“Poet’s Guide to Home Repairs” by Alana Joblin Ain

Alana Joblin Ain


The key to the car is inside an electronic device called a fob

Don’t worry if it’s your first time hearing that term and you’re over 40 with an MFA! 

It doesn’t matter that it’s called a fob; it’s too hard to open anyway and I’ll need to run onto the baseball field to ask the kid’s PE teacher to pry it with my hair barrette

which will set off the Subaru alarm sending an email to my husband that the car’s had a break-in.

Press the Start / Engine button to dismantle the alarm then watch 

YouTube videos of men taking apart the fob to replace the lithium battery.

Press Pause and Play as many times as it takes you to do what they did.

This isn’t my gift—

I am a poet married to a rabbi and when a light burns out we adjust to less light. 

For years it’s been me—the woman with everyone’s keys, letting in the guy who vents the dryers, the guy who patches the roof, the guy who puts spikes out to deter pigeons, the guy to fix the leaky dishwasher, the basement boiler—all the guys with billable hours.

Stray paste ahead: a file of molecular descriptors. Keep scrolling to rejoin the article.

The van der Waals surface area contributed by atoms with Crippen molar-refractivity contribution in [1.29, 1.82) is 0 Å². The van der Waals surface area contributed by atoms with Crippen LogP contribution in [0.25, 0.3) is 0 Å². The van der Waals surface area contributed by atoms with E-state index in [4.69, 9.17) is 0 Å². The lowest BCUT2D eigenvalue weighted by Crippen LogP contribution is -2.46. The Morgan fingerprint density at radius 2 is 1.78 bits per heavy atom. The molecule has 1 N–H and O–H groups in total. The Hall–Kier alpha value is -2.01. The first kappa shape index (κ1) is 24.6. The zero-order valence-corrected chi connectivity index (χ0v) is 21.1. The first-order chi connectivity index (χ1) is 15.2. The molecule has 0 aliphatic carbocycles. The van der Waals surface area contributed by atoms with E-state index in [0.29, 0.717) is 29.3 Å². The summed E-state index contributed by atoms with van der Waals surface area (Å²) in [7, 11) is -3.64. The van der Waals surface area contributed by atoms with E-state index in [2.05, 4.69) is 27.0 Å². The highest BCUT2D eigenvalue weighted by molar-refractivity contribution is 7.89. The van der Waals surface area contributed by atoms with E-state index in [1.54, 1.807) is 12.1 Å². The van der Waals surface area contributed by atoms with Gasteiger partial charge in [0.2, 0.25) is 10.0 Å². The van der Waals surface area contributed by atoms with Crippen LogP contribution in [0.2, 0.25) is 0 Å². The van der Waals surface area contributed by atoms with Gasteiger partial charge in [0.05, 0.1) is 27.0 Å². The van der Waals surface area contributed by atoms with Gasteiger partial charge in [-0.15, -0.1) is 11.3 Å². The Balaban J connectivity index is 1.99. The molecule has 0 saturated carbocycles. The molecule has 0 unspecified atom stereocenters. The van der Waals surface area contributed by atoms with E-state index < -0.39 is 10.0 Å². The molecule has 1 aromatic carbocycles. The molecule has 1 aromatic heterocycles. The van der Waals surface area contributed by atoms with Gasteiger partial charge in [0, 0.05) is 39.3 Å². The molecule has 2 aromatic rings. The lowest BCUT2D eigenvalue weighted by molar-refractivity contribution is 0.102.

Because for so many years people thought that I did nothing while raising my kids I had to learn how to do everything

Even return the cable box—and returning the cable box is annoying. 

Sherrie didn’t do it when she decided to leave this earth; she just left a diagram of how to find it in her note. 

from Rattle #81, Fall 2023


Alana Joblin Ain: “I write poetry and prose, but find that I can traverse time and space most easily in verse, and surprise myself by where I end up—in this case beginning with the chaos of being locked out of my car (and unable to change the dead key battery) with my kids on a sports field in my 40s bringing me to a set of mundane instructions: an image from Sherrie’s suicide note, to myself at age 15, on a first date in a snowstorm, very late to return to my young aunt’s home—decades of life still ahead of her.” (web)

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